If it’s Friday….it’s time to go back to River City!
Really, peeps, I am so excited about this show. I have a “family” now–one of my good PCT friends, who is also the constable in the show, is my “husband”, and we have three children, ages 7, 10 and 15. They are great kids and I’m glad they’re in my “family.” We got along immediately, so I think that bodes well for the future.
Last week we started blocking the opening, “Iowa Stubborn”, and tonight we’ll review that (and finish blocking it), work on music and blocking for “Trouble”, and work on the music for “76 Trombones” and “Wells Fargo Wagon”. Tomorrow it’s the gym scene (“76 trombones”, the Fourth of July sequence, if you’re familiar with the show) and the first Pick-A-Little rehearsal, which I am totally so excited about that it needs to be in italics. 🙂
My Pulm Rehab stint got extended again for another two weeks, and this is definitely not a bad thing. It means I’ll be in awesome shape for Disney World (which is also in about two weeks!). All of our dining reservations are made and we’ve planned out what days we’ll go to what parks. Extra Magic Hours (EMH) work in our favor this year, meaning I’ll get to be at Magic Kingdom until midnight (yes, very poetic on their part) and EPCOT until 11 another night. We are super loving that, especially Dad, who loves EPCOT and we didn’t get to spend nearly enough time there last year.
EMH are basically extra time in the parks for people who are staying in Disney resorts (in WDW lingo, “On property”). It’s one of the nicer bonuses, besides just staying in a really awesome hotel, which is a bonus in and of itself.
So I wrote this this week, and apparently people like it, so read it, please? Thanks. 🙂
And while we’re talking about health-ish stuff, here’s another thing:
May is Cystic Fibrosis Awareness Month. If you read this blog regularly, you are pretty “aware” of CF, because, yeah, I write about my health a lot, and CF is a huge enormous part of that–it’s what led to my transplant, after all.
Now, CF is what’s called an “orphan” disease, because it doesn’t affect a lot of people (it is the most common genetic disease in the US, but that doesn’t mean much in terms of sheer numbers). As such, it doesn’t get the funding that other diseases, like cancer or AIDS or whatever, get. It does get some government funding for research (from the NIH), so when people say CF receives no government funding, they’re wrong. The foundation (the CFF) doesn’t. But CF itself does.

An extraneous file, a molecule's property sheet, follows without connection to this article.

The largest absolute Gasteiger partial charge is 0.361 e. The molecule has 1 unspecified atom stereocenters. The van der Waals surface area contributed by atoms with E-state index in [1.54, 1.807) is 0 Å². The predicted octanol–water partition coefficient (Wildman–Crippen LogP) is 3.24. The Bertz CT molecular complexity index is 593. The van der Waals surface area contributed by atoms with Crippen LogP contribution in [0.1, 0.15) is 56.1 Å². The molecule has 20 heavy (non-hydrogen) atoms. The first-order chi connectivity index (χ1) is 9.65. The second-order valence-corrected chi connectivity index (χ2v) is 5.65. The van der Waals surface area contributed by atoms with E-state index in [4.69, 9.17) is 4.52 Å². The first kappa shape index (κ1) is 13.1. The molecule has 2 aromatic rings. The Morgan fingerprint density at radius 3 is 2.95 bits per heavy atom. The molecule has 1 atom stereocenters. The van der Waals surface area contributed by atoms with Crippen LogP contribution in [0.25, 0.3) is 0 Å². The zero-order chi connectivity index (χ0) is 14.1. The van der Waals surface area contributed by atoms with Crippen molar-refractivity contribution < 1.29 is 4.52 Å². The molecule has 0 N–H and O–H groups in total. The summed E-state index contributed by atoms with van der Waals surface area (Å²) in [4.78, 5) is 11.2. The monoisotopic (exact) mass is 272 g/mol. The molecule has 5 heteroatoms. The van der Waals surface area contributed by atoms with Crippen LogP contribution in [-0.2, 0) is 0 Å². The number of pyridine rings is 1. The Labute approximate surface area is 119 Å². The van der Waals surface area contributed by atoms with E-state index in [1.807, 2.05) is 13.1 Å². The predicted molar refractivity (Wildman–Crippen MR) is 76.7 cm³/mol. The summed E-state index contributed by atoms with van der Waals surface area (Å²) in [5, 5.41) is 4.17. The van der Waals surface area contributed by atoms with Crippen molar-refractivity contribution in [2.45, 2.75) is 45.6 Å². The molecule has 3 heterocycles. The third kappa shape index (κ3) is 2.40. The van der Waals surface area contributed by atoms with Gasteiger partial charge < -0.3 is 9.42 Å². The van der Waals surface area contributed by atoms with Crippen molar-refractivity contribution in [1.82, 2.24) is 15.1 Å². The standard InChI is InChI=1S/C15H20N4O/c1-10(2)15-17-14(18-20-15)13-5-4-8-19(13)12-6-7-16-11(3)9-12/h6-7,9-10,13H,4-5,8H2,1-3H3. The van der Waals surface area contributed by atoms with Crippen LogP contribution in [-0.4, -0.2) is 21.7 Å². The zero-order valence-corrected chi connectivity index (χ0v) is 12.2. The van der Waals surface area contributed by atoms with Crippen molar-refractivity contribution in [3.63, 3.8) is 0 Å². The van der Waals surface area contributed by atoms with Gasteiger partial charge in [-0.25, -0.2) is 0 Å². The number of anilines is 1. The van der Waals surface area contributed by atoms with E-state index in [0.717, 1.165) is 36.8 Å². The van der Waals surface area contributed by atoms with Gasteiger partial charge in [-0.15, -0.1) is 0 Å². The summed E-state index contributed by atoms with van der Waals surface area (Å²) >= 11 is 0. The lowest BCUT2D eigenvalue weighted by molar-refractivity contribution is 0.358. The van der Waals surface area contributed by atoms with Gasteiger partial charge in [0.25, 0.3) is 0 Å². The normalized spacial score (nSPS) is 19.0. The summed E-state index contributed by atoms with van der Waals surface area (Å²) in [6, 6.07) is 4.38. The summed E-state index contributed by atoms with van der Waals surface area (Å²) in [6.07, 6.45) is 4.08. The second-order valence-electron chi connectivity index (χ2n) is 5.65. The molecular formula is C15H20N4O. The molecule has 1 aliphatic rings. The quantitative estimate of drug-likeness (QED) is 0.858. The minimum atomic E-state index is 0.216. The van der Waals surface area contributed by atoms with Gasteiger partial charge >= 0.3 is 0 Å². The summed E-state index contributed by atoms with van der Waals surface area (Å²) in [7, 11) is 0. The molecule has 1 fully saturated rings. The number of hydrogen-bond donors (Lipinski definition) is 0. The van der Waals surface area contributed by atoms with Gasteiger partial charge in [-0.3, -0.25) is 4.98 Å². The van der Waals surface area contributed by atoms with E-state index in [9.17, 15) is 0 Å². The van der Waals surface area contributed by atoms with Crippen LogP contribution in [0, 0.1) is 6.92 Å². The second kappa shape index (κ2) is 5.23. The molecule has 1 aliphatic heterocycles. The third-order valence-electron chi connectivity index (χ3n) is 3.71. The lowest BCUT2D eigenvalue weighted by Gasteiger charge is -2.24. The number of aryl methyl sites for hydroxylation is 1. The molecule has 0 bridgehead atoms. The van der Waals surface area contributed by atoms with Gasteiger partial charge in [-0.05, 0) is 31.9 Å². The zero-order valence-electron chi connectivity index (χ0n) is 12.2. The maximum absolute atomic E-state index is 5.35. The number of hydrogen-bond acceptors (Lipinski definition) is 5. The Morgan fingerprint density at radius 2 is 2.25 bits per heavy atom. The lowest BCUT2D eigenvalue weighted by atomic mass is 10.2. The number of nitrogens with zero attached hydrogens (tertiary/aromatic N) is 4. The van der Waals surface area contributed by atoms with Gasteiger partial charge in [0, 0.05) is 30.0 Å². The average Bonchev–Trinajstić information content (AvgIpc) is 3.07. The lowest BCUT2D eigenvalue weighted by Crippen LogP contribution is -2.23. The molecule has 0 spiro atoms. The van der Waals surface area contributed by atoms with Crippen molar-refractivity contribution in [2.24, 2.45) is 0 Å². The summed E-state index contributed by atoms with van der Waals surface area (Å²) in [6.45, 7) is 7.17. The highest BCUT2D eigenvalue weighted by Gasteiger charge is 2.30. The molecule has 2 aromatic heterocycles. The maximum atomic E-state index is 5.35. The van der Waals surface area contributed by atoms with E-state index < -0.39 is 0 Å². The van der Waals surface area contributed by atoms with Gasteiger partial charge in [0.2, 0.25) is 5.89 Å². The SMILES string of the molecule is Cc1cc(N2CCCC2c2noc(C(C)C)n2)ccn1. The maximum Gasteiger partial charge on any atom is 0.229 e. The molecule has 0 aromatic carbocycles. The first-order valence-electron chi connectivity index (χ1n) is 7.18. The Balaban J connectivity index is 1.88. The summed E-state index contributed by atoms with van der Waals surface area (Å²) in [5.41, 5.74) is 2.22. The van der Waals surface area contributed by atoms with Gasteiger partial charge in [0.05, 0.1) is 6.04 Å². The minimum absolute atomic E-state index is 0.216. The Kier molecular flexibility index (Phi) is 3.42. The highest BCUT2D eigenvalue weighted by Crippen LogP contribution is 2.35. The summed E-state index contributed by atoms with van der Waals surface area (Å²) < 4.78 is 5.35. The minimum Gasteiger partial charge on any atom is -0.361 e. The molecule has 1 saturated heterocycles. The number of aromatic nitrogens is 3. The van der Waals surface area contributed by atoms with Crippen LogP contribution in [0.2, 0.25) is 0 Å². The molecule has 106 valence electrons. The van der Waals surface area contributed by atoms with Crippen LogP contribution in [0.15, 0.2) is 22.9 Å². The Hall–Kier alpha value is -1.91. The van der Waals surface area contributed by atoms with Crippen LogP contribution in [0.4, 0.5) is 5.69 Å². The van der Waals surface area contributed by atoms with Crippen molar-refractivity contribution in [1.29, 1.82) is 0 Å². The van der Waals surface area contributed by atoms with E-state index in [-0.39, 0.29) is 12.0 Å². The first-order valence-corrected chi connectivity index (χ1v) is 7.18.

So, anyway: if you have any extra pennies, could you consider donating them to the CFF? I’d appreciate it. Lots of people would appreciate it.
An addendum to that: Since I’m “friends” with a lot of people who have/are affected by CF on Facebook, there’s been a lot of CF Awareness Month stuff going on. And I fully realize that what I’m about to write it just about me, but I’m gonna share anyway.
A lot of people call us “heroes.”
I am not a hero.
I’m a regular person doing her best with the life she has. I’m not saving anyone else, I’m not doing anything brave. I’m living my life like bazillions of other people all over the planet and mostly trying not to complain about it and do the best I can.
This does not make me a hero, guys. Negative hero-ness.
In the words of Harry Potter: “But I’m Harry! Just Harry!”
Yeah, I’m just Emily. I’m cool with that.
And also speaking of CF, one of my favorite TV characters ever has CF, and I’m basically her, so I leave you with this photo 🙂
(For those of you who don’t know–she’s on Bates Motel, on A&E, which you really should watch because it’s AWESOMESAUCE)